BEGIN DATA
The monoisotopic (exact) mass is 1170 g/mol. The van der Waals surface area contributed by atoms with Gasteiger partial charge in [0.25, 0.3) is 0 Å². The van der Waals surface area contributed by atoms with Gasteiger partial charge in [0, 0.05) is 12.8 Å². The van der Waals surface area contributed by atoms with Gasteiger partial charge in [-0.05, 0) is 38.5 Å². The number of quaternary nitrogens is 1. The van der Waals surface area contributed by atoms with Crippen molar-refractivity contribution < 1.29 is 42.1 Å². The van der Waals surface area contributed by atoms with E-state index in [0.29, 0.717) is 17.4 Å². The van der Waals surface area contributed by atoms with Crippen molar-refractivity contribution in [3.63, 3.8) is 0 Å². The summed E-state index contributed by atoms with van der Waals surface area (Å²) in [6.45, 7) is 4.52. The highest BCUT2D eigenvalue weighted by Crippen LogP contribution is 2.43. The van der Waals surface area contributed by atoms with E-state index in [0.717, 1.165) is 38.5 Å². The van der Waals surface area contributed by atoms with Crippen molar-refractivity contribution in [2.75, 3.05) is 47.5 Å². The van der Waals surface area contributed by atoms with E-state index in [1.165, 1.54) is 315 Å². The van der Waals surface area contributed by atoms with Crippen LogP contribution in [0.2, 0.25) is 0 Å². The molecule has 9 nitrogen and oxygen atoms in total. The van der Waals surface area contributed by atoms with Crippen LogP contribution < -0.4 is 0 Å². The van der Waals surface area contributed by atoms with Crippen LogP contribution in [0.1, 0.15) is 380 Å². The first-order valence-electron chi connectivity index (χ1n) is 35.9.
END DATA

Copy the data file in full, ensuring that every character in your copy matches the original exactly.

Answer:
The monoisotopic (exact) mass is 1170 g/mol. The van der Waals surface area contributed by atoms with Gasteiger partial charge in [0.25, 0.3) is 0 Å². The van der Waals surface area contributed by atoms with Gasteiger partial charge in [0, 0.05) is 12.8 Å². The van der Waals surface area contributed by atoms with Gasteiger partial charge in [-0.05, 0) is 38.5 Å². The number of quaternary nitrogens is 1. The van der Waals surface area contributed by atoms with Crippen molar-refractivity contribution < 1.29 is 42.1 Å². The van der Waals surface area contributed by atoms with E-state index in [0.29, 0.717) is 17.4 Å². The van der Waals surface area contributed by atoms with Crippen molar-refractivity contribution in [3.63, 3.8) is 0 Å². The summed E-state index contributed by atoms with van der Waals surface area (Å²) in [6.45, 7) is 4.52. The highest BCUT2D eigenvalue weighted by Crippen LogP contribution is 2.43. The van der Waals surface area contributed by atoms with E-state index in [0.717, 1.165) is 38.5 Å². The van der Waals surface area contributed by atoms with Crippen molar-refractivity contribution in [2.75, 3.05) is 47.5 Å². The van der Waals surface area contributed by atoms with E-state index in [1.165, 1.54) is 315 Å². The van der Waals surface area contributed by atoms with Crippen LogP contribution in [0.2, 0.25) is 0 Å². The molecule has 9 nitrogen and oxygen atoms in total. The van der Waals surface area contributed by atoms with Crippen LogP contribution < -0.4 is 0 Å². The van der Waals surface area contributed by atoms with Crippen LogP contribution in [0.1, 0.15) is 380 Å². The first-order valence-electron chi connectivity index (χ1n) is 35.9.